What challenges do you have to tackle moving forward?
We are constantly learning and fine-tuning our craft in transducer and system design to the evolving field of focused ultrasound. With industry collaboration, I see a need to reduce the acoustic output uncertainty of clinical and pre-clinical turn-key focused ultrasound systems. Sonic Concepts’ in-house metrology and calibration capabilities have evolved and improved with developing turn-key systems, but we need to get better at reducing measurement uncertainty without it being cost prohibitive.
It’s important to perform Design Failure Mode and Effect Analysis (DFMEA) for transducer designs beyond the requirements set forth in the ERS. We are developing a calibrated multi-channel and real-time monitoring system to record, under fine temporal resolution, transducer breakdown. This technology also aids in burn-in and defining transducer operation specifications when driven at high power.
A complete safety mitigation hazard analysis isn’t a pre-clinical requirement, but integrating safety monitoring equipment early on is ideal. We need to encourage the focused ultrasound community to invest in safety mitigation early on. Integrating an independent high-power meter, thermal monitoring, single-fault failure shock hazard redundancy and leakage current detection to a pre-clinical system will demonstrate best safety practices. When calibrated with the full system, these safety peripherals may be used for investigational device exemptions (IDE) clinical studies and for institutional review board (IRB) approval.
What are the benefits of your technology?
Sonic Concepts uses transducer stack designs and processes that have surfaced through design and experimentation over the past 30 years. We also benefit from our exposure in developing transducers across different industries. Our in-house acoustic expertise and experience, in combination with creativity, and modeling through our custom software, gives us an edge in tackling requirements that seem to defy the laws of physics.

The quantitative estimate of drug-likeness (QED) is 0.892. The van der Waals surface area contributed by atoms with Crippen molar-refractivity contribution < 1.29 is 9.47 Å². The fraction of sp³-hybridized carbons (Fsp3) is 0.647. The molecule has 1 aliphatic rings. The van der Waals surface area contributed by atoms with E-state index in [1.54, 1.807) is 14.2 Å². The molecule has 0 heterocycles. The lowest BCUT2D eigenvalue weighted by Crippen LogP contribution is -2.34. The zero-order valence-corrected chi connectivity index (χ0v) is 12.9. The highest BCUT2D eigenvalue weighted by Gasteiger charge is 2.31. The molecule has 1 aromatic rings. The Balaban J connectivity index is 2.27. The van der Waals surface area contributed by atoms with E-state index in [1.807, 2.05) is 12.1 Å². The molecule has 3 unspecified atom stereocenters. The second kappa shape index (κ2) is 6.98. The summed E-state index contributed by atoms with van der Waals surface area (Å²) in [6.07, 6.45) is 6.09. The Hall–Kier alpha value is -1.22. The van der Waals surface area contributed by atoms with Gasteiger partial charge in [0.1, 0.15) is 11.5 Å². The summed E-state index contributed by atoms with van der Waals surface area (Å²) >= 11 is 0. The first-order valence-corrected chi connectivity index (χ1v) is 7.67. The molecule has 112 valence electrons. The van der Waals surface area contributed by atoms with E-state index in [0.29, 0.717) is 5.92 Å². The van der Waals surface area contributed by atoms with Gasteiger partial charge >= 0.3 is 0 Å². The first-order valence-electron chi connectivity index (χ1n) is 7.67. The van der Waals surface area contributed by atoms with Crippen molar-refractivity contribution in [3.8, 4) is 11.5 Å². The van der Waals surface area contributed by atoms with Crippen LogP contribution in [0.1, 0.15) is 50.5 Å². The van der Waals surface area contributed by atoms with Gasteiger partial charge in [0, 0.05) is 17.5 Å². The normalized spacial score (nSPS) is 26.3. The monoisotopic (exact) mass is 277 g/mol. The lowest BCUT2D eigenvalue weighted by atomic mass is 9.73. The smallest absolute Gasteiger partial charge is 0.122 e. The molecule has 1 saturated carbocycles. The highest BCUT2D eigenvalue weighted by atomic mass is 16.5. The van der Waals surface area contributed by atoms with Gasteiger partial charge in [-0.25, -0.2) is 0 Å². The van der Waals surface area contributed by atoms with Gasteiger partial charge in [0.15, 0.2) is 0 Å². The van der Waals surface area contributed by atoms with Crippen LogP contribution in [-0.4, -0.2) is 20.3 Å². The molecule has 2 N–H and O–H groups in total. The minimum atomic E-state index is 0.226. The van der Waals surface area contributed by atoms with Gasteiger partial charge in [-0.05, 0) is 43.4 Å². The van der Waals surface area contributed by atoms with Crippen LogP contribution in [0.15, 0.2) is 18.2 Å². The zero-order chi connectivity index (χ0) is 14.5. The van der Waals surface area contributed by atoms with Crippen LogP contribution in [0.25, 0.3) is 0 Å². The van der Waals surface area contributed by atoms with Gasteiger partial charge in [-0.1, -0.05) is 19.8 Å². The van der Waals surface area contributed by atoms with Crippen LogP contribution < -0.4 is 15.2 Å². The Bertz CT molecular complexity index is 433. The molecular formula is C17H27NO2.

Our therapeutic transducers offer a high-transmit efficiency over a reasonable bandwidth, which is uncommon to conventional composite transducer design. We also go to great lengths in sustaining the transducer stack’s efficiency and bandwidth using unique interconnection, cabling, and tuning network designs. At frequencies <1 MHz, we’re able to sustain 90% transmit efficiency over a 40% bandwidth into a perfect 50 Ohm source impedance. Therefore, heat transfer requirements of the device are nearly eliminated in using our technology.
Do you partner with other companies?
In 2017, we formally announced our collaboration with Verasonics, Inc., which promotes the turn-key HIFUPlex™ portfolio. Our two companies have been casually collaborating since 2012 toward a turn-key focused ultrasound system. HIFUPlex™ was born to provide a flexible turn-key solution for endless applications. In combining Verasonics’ Vantage with our multi-channel focused ultrasound transducers, we collectively developed a product specification and upgrade package intended to save the researcher on prohibitive capital expenses. The beginning focused ultrasound researcher can start with an upgradable and calibrated single-channel turn-key HIFUPlex™ for less than $20,000. Our collaboration with Verasonics offers the ability to upgrade this single-channel package up to an USgFUS 256-channel system with treatment planning.
Our hope is for the therapeutic ultrasound research community to embrace the HIFUPlex™ platform as the gold standard. We believe it will greatly reduce overall costs and time to reach first-in-man. We’re seeing clinical momentum in focused ultrasound, and the efficacy statistics are young. Now is the ideal time to introduce a golden standard platform.
What are your future projects?
We are listening to the focused ultrasound community and observing emerging trends in research that drive our novel technology development. For example, we are partnering with academia, industry, and philanthropic individuals and organizations to develop 2D transducer arrays and systems.
Seattle Collaboration Creates HIFUPlex, A New Research System June 2017
Company Profile: Sonic Concepts January 2015